Now, before you think I'm evil and are ready to tar and feather me, I hate labor laws like FLSA and child labor restrictions from a worker's perspective.
When I was 12, I started a paper-route. I wanted to make money. I was willing to work hard for that. I also started selling papers door-to-door and won contests because I wanted to make money.
When I was 15, I started working for a local fast-food joint. When they found out I was only 15, my hours were cut because of child labor laws. I was prevented from putting the time required to make (any decent amount of) money because I was too young.
Most of my 25-year business and marketing career has been as an exempt (salaried) employee. When I have had employment that required me to clock in and clock out, I hated it. I hated that a clock had to tell me when to start and a clock had to tell me when to end.
My mind simply doesn't work that way. I can't magically turn off the working part of my brain because the clock says I should.
I came to learn that while FLSA was originally instituted to protect the worker from working too many hours. The shift in the way we work has caused it to be very outdated (it's over 80 years old). In fact, it takes freedom away from the employee who wants to work more hours but is limited because an employer won't authorize it to avoid paying time and a half. When I was an hourly employee, I hated that if I wanted to work longer hours one week to work a lighter shift the next week, my employer wouldn't approve because he'd have to pay me overtime one week and then pay me less the next week.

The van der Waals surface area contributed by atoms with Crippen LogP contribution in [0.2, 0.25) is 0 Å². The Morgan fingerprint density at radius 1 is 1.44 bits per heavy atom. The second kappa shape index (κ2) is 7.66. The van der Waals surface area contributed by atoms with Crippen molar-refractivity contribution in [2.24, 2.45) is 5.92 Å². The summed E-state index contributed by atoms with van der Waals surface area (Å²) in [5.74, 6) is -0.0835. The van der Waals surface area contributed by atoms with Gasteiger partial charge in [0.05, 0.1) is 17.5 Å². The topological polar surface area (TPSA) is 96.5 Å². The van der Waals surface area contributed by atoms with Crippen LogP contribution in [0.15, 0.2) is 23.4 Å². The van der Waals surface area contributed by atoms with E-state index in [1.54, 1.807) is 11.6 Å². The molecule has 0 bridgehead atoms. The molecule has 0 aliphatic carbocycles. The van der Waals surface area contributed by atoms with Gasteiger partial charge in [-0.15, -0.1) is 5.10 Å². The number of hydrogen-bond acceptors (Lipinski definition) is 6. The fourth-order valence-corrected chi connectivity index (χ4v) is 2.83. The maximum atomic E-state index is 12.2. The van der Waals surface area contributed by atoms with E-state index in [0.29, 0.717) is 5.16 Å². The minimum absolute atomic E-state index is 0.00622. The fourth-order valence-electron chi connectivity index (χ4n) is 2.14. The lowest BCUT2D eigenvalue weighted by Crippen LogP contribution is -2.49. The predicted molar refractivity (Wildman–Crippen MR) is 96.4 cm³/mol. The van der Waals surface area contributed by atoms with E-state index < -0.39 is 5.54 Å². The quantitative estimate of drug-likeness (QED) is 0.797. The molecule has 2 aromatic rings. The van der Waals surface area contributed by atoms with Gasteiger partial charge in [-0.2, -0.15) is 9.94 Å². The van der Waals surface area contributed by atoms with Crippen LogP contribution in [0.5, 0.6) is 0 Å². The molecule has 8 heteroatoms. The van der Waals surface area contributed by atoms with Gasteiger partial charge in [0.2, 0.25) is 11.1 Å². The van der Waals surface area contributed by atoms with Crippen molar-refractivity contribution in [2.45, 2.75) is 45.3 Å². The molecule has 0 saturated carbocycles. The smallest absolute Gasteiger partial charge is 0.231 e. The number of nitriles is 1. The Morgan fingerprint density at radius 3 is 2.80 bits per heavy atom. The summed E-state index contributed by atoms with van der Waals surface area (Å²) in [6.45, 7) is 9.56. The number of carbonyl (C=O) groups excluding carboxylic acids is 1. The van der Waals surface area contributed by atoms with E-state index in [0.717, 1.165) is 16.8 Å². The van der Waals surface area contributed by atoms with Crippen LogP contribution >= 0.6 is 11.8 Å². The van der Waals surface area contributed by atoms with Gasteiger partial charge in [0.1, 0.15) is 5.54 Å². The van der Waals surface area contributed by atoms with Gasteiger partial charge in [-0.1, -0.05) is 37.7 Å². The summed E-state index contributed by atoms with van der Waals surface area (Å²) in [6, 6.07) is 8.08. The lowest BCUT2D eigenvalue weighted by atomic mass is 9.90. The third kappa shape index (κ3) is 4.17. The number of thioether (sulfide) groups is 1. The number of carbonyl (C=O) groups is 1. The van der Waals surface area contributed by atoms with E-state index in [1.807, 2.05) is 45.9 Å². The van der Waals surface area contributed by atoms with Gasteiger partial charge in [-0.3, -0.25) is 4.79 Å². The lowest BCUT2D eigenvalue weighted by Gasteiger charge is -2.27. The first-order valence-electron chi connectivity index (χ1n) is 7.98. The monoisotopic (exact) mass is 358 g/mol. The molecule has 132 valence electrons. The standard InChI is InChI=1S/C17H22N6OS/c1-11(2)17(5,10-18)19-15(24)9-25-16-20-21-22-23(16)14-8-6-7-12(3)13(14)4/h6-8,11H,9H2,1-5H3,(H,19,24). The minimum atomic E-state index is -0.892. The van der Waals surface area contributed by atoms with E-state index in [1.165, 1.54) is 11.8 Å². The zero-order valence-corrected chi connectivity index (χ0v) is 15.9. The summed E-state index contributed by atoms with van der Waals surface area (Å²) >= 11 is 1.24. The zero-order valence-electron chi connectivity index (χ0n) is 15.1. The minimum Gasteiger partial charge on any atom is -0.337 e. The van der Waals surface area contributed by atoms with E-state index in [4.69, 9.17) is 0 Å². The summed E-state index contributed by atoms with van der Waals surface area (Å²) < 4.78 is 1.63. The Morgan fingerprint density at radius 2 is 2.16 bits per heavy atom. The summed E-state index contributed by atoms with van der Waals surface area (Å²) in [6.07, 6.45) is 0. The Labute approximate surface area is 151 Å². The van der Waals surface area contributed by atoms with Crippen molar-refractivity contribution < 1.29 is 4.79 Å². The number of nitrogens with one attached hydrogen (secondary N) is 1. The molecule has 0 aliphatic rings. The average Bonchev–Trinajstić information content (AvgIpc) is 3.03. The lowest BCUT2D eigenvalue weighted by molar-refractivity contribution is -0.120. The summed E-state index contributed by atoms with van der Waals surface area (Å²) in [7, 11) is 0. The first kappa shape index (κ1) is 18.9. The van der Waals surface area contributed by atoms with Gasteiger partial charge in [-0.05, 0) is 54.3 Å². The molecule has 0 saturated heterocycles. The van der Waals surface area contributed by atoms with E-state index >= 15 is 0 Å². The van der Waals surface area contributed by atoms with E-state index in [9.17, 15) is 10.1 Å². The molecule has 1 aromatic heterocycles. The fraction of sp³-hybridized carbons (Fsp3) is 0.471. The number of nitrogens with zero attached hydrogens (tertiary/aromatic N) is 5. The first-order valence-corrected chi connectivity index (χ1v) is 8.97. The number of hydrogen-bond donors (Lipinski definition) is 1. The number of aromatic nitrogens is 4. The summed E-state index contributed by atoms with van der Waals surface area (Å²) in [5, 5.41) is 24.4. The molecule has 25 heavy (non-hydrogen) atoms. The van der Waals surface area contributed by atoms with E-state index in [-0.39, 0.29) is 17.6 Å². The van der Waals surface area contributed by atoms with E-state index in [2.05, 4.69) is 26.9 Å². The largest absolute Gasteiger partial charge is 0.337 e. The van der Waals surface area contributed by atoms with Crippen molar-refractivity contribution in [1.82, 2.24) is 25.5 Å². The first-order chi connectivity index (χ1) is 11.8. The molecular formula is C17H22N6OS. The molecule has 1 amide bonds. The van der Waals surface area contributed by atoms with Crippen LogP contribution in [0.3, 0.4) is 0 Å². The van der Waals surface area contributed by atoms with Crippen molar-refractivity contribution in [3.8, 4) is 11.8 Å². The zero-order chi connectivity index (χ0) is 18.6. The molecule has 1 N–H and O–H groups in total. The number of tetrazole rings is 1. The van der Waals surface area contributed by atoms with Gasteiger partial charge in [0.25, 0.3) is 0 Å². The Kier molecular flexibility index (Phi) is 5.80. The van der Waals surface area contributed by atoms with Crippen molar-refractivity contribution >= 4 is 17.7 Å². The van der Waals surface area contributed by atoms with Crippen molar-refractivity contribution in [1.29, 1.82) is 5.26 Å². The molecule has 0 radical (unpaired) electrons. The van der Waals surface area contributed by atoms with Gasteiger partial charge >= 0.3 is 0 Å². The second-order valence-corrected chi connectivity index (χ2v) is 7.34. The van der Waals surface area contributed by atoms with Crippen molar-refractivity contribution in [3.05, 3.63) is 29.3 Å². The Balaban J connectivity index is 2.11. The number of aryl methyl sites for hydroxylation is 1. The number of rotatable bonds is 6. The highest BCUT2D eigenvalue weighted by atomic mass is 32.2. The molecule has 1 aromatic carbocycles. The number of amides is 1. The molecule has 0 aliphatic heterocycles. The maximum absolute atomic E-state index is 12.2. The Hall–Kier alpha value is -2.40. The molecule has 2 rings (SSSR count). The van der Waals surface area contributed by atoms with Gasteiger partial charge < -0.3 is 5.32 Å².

I love having flexibility in my life. I love working when I want and how I want. I hate being told that work magically starts when my shift starts and magically ends when my shift ends. I hate anything that prevents me from working how I want to work.
IS 8 HOURS EVEN THE RIGHT NUMBER?
While FLSA is meant to prevent the physical laborer from working too much and becoming injured or worse, the question remains, does it really do that? Does it really matter? Do people only work 40 hours because that is what the time clock says?
The concept of the side hustle came to popularity in the 1950s (source). I wonder, was it a coincidence that this took place right after the institution of the 40-hour workweek? (likely not) We did see a decline in side hustles up until the last ten to fifteen years or so, and then that number increased a lot. (2021 Stats on the Side Hustle).We are also seeing a significant increase in the number of companies and blogs that promote the side hustle like Uber, Side Hustle Nation, and Careful Cents. Oh, and I should mention here that I don't think it's because people are making minimum wage and need to make more. The number of people making minimum wage, as a percentage, has declined in recent years. Here's an interesting set of statistics from the Bureau of Labor Statistics. The effective employed minimum wage now is likely around $15 per hour.
I think people just want to work the way they want, when they want, produce how they want, and earn what they are worth. In the United States, I believe people know that the only way to do that is not to be beholden to the "man”. That's why I started Tribute Media, after all. That is why people are willing to work more hours.